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Bobby Labonte suddenly at a crossroads

Bobby Labonte suddenly at a crossroads

Bobby Labonte (Photo: Getty Images for NASCAR)



   By Mike Mulhern

   What next for Bobby Labonte?
   It's been a ragged season for the man who won the 2000 NASCAR championship, and who is now in his 23rd season on the stock car tour, with 21 Cup wins.
   But the durable racer, and physical fitness buff, is suddenly at a crossroads, at age 49.
   Last weekend his amazing ironman run of  consecutive tour starts ended at 704, after team owners Brad Daugherty and Tad Geschickter decided to put AJ Allmendinger in the car, to see if a change at the wheel might give the team a different perspective on the car itself.
   Labonte's rep is as a smart, conservative racer who doesn't tear up equipment.
   Allmendinger, on the  other hand, has a more daring rep. He has rebounded well from last summer's suspension, did a good job for Roger Penske in the Indy 500, and he's currently trying to land a full-time Sprint Cup ride.
   Allmendinger finished 19th for Daugherty/Geschickter at Michigan and 22nd for Daugherty at Kentucky. For the year Labonte, discounting those three engine failures (Bristol, Texas and Sonoma), has averaged 23rd place finishes. Daugherty and Geschickter are still winless on the Cup tour in their 4-1/2 years together.
   Labonte is back in the car here.
   But what next, well, that's unclear.
   He's not happy about how things have been going. But Labonte, in his characteristic style, keeps it all low-keyed:
   "You just take it one day at a time.  I don't want to say 'No big deal,' because it is a big deal. But you can't make a big deal of it either, because at the end of the day it's really not that big of a deal."
    Labonte, who didn't watch the Kentucky 400, last won on the tour in 2003, with Joe Gibbs. After the 2005 season, his 11th with Gibbs, Labonte moved on, next driving for Richard Petty for three years, finally signing on with Daugherty in 2011.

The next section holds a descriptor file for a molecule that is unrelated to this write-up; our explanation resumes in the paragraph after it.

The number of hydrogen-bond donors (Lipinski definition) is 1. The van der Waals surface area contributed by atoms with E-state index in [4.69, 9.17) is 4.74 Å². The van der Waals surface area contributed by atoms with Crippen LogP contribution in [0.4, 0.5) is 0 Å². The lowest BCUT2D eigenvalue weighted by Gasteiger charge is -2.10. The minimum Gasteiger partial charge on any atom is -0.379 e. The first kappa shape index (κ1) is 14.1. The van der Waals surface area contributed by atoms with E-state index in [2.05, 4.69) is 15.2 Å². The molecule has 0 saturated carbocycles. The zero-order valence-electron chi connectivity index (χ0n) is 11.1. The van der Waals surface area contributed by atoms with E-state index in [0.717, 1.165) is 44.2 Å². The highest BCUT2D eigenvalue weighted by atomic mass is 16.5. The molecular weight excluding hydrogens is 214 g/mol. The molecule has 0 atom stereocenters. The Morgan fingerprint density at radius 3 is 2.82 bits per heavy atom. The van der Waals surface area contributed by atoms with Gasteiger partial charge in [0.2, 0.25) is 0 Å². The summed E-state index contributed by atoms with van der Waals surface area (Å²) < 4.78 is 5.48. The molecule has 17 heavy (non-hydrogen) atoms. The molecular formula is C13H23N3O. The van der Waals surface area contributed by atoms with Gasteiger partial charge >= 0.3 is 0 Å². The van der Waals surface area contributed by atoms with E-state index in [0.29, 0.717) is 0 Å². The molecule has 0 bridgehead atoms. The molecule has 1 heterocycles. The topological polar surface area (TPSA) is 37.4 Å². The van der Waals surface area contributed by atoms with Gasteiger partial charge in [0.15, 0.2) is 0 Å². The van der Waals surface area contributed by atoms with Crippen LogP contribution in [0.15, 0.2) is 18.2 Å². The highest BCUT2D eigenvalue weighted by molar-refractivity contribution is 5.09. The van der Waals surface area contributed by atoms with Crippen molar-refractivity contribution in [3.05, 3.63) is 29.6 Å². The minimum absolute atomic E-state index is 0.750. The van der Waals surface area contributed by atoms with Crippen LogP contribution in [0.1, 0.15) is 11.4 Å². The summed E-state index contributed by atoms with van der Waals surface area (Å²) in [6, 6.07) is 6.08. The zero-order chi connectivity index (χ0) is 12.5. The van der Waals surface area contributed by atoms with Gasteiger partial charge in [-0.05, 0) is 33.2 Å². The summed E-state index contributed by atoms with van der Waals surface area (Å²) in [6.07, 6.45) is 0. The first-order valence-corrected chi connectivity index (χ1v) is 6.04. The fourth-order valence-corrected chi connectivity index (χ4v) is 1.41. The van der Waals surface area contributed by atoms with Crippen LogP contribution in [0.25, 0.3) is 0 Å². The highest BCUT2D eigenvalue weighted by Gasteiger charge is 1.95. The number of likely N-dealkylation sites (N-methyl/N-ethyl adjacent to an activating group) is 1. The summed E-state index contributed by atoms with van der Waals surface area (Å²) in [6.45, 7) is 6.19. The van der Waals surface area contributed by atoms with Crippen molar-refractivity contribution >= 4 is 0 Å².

In that first race for Daugherty Labonte finished fourth in the Daytona 500 and played a key role in Trevor Bayne's surprise victory. However that's been the best finish the two have had in their 2-1/2 years together.

   Team owner Brad Daugherty towers over everyone (Photo: Getty Images for NASCAR)

    Just what's going on inside the team isn't clear, but clearly changes appear to be part of the new equation. And when the team owner puts another man at the wheel, odds are something is going to happen.
    For the moment, though, Labonte is trying to keep cool about it all.
   "We're just trying to get our team better," Labonte says. "We'll definitely know more as we go."
   The last few weeks, he concedes, have been "tough...because I didn't think that was going to take place until later in the year."
    The Kentucky swap was something of a surprise, since Labonte did a two-day test there with the team. "The best test we've been on.
   "But we never got to put it to play.  
    "But there's a reason for everything...
    "You just take it as it is and try to handle it as good as possible.  
    "I hate it happened. But if it helps our team out I think it's going to be a good thing.  We've just got to make sure that it does."
    So is Labonte now looking around for a new ride?
   "I'm supportive of our team right now," he says.  


  AJ Allmendinger: on the comeback trail. (Photo: Getty Images for NASCAR)

    Bobby Hutchens, the team's competition director, says it's just tough playing this game as a one-team operation.
    "We don't have anybody here in the garage to talk with about data, talk about the cars, talk about the engines, talk about the aero, and vehicle dynamics," Hutchens says. "Bringing AJ in was an opportunity for us to talk with someone who's driven several other team's cars, and give us a compare-and-contrast about where we are with our program.
   "Think it was beneficial. We've had two good races with AJ so far. Think we learned some things. Hope Bobby will see that when we get to Loudon next week."